The family’s parish priest, Joseph O’Brien, comforted Josephina by telling her that Garza died in a state of grace. After all, she was last seen alive on her way to confession. The fact was, though, O’Brien had no idea if Irene ever gave her confession to Feit. O’Brien also didn’t tell the Garzas that he was confident he knew who had killed their daughter. Incredibly it was O’Brien who took Feit’s confession but wasn’t inclined to pursue the murder with police. A priest by the name of Father Dale Tacheny believed that the pastor worked in concert with McAllen police to cover up Feit’s involvement in the murder.
Police named Feit as the prime suspect after they discovered a slide projector he purchased a few months before located just a few feet from the spot where Garza was dragged to the canal. They suspected the murderer had used the clunky machine, which had a long cord, to sink Garza’s body.
Police found a nearly new slide projector a few feet from the spot where the young woman’s body had been dragged into the canal. After a headline story in the McAllen paper about the projector, area newspapers never mentioned this clue again. Police sought the owner of the projector and reported this to the media. Eight days after Irene’s body was found, they received this note: “This viewer belongs to Fr. John Feit (Order of Mary Immaculate), of San Juan, Texas. It was purchased in Port Isabel, Texas, in July, 1959, at Freddies Professional Pharmacy. Terms — cash. Price — I don’t remember. April 29, 1960.”
Just as condemning, Feit was indicted in the attempted sexual assault of another woman at a nearby Catholic church. He pleaded no contest and was ordered to pay a $500 fine. The priest’s supervisors, the Archdiocese of San Antonio and the Order of Mary Immaculate, shipped him off for “rehabilitation” at a series of monasteries in Texas, Iowa, Missouri, and New Mexico. This was commonplace in the Catholic church when errant priests were discovered. Not surprisingly Feit left the priesthood 10 years later. He married a young AT&T worker he met at a church in Albuquerque. In the late 1970s, Feit, his wife and three children moved to the Arcadia district of Phoenix, where the family attended the nearby St. Theresa church.
Felt lived his life in Arcadia as though he was a model citizen. No one would have guessed that the amicable, quiet man was a murderer. For much of the time he was in Arcadia, he led charitable programs for the Phoenix chapter of the Society of St. Vincent de Paul and he helped to organize the JustFaith, an educational program designed to help Catholics use their beliefs in social justice issues.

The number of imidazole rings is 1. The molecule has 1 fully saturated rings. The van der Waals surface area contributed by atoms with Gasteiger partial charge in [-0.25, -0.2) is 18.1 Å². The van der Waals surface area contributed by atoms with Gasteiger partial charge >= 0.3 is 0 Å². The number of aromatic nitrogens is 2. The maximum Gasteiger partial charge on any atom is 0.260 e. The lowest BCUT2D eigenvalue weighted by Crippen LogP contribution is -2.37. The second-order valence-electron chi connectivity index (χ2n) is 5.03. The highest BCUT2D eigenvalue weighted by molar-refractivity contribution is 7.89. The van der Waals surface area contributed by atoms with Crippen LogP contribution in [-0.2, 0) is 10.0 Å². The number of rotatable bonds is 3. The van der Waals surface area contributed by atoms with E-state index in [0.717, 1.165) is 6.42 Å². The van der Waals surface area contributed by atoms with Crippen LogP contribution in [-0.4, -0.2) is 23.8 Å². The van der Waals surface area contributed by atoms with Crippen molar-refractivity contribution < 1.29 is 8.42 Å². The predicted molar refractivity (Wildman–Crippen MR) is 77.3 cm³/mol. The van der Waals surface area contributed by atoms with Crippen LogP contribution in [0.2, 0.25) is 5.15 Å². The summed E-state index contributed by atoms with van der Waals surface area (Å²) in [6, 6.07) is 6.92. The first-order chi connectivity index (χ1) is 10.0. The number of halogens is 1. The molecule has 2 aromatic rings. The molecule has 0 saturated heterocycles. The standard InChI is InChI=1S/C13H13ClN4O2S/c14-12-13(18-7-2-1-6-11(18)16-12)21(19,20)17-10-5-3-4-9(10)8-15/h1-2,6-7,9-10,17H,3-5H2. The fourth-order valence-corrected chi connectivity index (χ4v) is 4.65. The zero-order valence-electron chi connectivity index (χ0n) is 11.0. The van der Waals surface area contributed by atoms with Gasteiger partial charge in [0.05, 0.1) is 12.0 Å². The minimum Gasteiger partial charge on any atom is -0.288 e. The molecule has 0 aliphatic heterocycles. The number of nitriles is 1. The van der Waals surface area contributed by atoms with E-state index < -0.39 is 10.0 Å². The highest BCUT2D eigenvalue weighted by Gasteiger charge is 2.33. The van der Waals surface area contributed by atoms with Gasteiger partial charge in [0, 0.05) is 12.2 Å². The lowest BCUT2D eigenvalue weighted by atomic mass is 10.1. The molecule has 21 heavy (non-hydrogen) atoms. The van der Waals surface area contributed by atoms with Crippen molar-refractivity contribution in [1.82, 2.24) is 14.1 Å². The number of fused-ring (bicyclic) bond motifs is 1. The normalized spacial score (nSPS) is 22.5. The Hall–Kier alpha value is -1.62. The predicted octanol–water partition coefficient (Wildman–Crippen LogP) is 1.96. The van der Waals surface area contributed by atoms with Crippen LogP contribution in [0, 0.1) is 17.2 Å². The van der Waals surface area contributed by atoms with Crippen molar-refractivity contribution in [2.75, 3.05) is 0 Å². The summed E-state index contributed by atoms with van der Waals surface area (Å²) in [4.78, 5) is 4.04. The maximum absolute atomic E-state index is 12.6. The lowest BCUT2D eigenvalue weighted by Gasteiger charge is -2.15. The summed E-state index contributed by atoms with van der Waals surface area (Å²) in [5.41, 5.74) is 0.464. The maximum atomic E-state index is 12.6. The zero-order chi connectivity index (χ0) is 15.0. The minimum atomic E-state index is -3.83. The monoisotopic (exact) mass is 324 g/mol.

But in McAllen, Texas, after all the years that had passed. However due to the continued pressure from Garza’s family and friends, the authorities weren’t completely inactive in the case. Since 2014 Feit was interviewed by the police and even faced a grand jury probe in 2004, where it was decided there was insufficient evidence to have him charged. New evidence was collected which included testimony from two of Feit’s closest associates, who both stated the ex-priest confessed to them that he killed Irene Garza. Incredibly, neither of the associates turned him in. And the district attorney in south Texas didn’t want to re-try the case.
Before his arrest, Feit made a direct statement to the press: “I did not kill Irene Garza.” He also stated, “I am not the man who killed Irene Garza.” There may be some truth to the latter. The man he was 56 years ago may indeed be long gone, and somehow a more respectable, or at least safer, man emerged to take his place. When asked by a reporter if he should be considered a danger to the community, he yelled: “Look at my record for the last 45 years!” That was an interesting number. He couldn’t bring himself to say the last 83 years because that would have been a lie. Irene Garza’s body was thrown in a McAllen canal on Easter Sunday, 1960, forty-five years and two months ago.
Booked into the Hidalgo County Jail in South Texas, he appeared frail and used a walker. He underwent a medical evaluation to see if he was fit to stand trial and was housed in the infirmary. Naturally Feit fought extradition to Texas, and lost.McAllen Texas awaits the fate of John Feit and the end of its 55-year quest for justice.
Garza has a Facebook account entitled Justice for Garza.